UConn is coming off a 14-18 season that proved to be the last of coach Kevin Ollie’s six years with the Huskies that included a national championship but also back-to-back losing seasons.

Chris Silva returning to South Carolina for senior season

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South Carolina is getting an first-team all-SEC performer back.

Chris Silva, who led the Gamecocks in scoring and rebounding last season, is returning to school after declaring for the NBA draft without hiring an agent, the school announced Monday.

“I’m thankful for the experience of going through the draft process,” Silva said in a statement. “I want to thank all of the teams that gave me the opportunity to workout for their organization. I’m excited to announce that I’m returning to South Carolina for my senior season. I can’t wait to get back on the court with my brothers and continue to work on my game.”

The 6-foot-9 Silva, who did not get an NBA draft combine invite, averaged 14.3 points and 8 rebounds per game as a junior.  He shot 46.7 percent from the floor.

“Going through the evaluation process was an unbelievable experience for Chris and us,” South Carolina coach Frank Martin said in a statement. “He comes back to a place he loves with some knowledge on some of the things that we have to help him improve on in his efforts to one day fulfill his lifelong dream of playing in the NBA.”

In addition to being South Carolina’s leading scorer, he was the SEC co-defensive player of the year last season after averaging 1.4 blocks per game. His return to Columbia gives the Gamecocks a potential contender for SEC player of the year in 2018-19.

Kansas fires athletic director Sheahon Zenger

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Kansas has fired athletic director Sheahon Zenger, effective immediately, citing a lack of progress in key areas within the athletic department.

“Sheahon has been a loyal Jayhawk, and our athletics department has improved in many areas under his leadership,” Kansas Chancellor Doug Girod wrote in an email to KU faculty and staff. “But athletics continues to face a number of challenges, and progress in key areas has been elusive. To achieve the level of success we need and expect, I have determined a change in leadership is necessary.”

Zenger had been in the role of AD since 2011.

The issue, of course, is not the play of the Kansas basketball program. The Jayhawks have won every Big 12 regular season title since 2004, and head coach Bill Self has taken the program to two Final Fours since Zenger was hired.

The football team is still a disaster, but one can’t help but wonder whether or not the real issue at hand here is Kansas’ getting tied into the FBI’s investigation into college basketball.

The Jayhawks were not mentioned in the initial indictments that were handed down, but Kansas was a central figure in the superseding indictments that were dropped after the national title game. The mother of Billy Preston, who did not play for the Jayhawks this season, was alleged to have been funneled $90,000 by Adidas, while Silvio De Sousa’s status is currently in question after the FBI alleged his guardian was paid at least $20,000 to help offset money that the family had already accepted from a rival shoe company.

All of that came in the aftermath of dealing with Cheick Diallo and Cliff Alexander, both of whom had their one season in Lawrence reduced due to off the court issues.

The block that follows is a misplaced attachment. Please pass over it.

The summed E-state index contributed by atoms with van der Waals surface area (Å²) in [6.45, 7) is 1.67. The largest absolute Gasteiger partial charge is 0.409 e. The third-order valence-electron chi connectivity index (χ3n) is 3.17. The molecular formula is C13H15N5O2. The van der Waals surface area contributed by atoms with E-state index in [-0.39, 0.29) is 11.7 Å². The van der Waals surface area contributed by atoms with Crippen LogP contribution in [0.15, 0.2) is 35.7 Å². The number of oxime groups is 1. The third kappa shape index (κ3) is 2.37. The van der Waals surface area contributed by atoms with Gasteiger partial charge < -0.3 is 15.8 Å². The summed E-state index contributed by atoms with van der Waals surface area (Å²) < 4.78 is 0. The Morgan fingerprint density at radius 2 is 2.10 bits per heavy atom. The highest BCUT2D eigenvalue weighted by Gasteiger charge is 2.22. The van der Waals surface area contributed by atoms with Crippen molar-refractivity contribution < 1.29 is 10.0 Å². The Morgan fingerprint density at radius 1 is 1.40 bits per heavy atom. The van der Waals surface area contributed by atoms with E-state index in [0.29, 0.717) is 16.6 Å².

“Since becoming chancellor, I have spent countless hours with higher education peers and Jayhawks to hear their perspective on KU,” Girod wrote. “A common thread in these conversations is that, as a major public university with national aspirations, we must continue to strive for excellence in all areas — including athletics. As I have said many times, a successful athletics department is inextricably linked to our broader mission as a flagship research university.”

Louisville, ex-AD Tom Jurich reach $4.5M settlement

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LOUISVILLE, Ky. — The University of Louisville has reached a $4.5 million settlement with former athletic director Tom Jurich, who was fired in the wake of a national federal corruption investigation of college basketball.

Jurich disputed his Oct. 18 firing for cause after nearly 20 years as AD and had considered suing the school. The University of Louisville Athletic Association and Board of Trustees on Friday approved the settlement. Jurich’s employment ended “without cause” as a result of his resignation, also described in the settlement as “retirement.”

He’ll also receive another $2.6 million in accrued employment benefits, along with home game tickets and parking for Louisville football and basketball for 20 years.

An audit of the University of Louisville Foundation released last June showed that Jurich averaged annual compensation of more than $2.76 million from 2010-16, including more than $5.35 million in 2016.

Then-interim president Greg Postel had placed Jurich on paid administrative leave in September after the school’s acknowledgement of its involvement in the investigation. Trustees voted 10-3 to fire Jurich, two days after the ULAA unanimously fired Hall of Fame men’s basketball coach Rick Pitino.

The former AD said in a joint statement that he “spent the better part of my career” working with dedicated athletes, coaches and staff to elevate Louisville. He added, “I am proud of what we accomplished, which is well documented.”

Jurich’s legal team had stressed that the ex-AD did nothing illegal and hadn’t violated NCAA rules.

Trustee chairman J. David Grissom said in the statement that “Everyone is pleased that this matter has been successfully resolved. All parties can move forward to begin the next chapter.”

Jurich played a major role in Louisville’s success on the field and how the school handled issues off it. He led the school’s 2014 entry into the Atlantic Coast Conference and oversaw numerous program and facility upgrades, including a $63 million expansion of the football stadium due for completion by fall.

He also hired several successful coaches including Pitino, who guided the Cardinals to the 2013 NCAA men’s basketball championship. Louisville ultimately vacated that title in February as part of NCAA penalties for a sex scandal after an escort’s book allegations that former basketball staffer Andre McGee hired her and other dancers to strip and have sex with players and recruits.

Pitino has filed a $38.7 million federal lawsuit against Louisville, alleging breach of contract.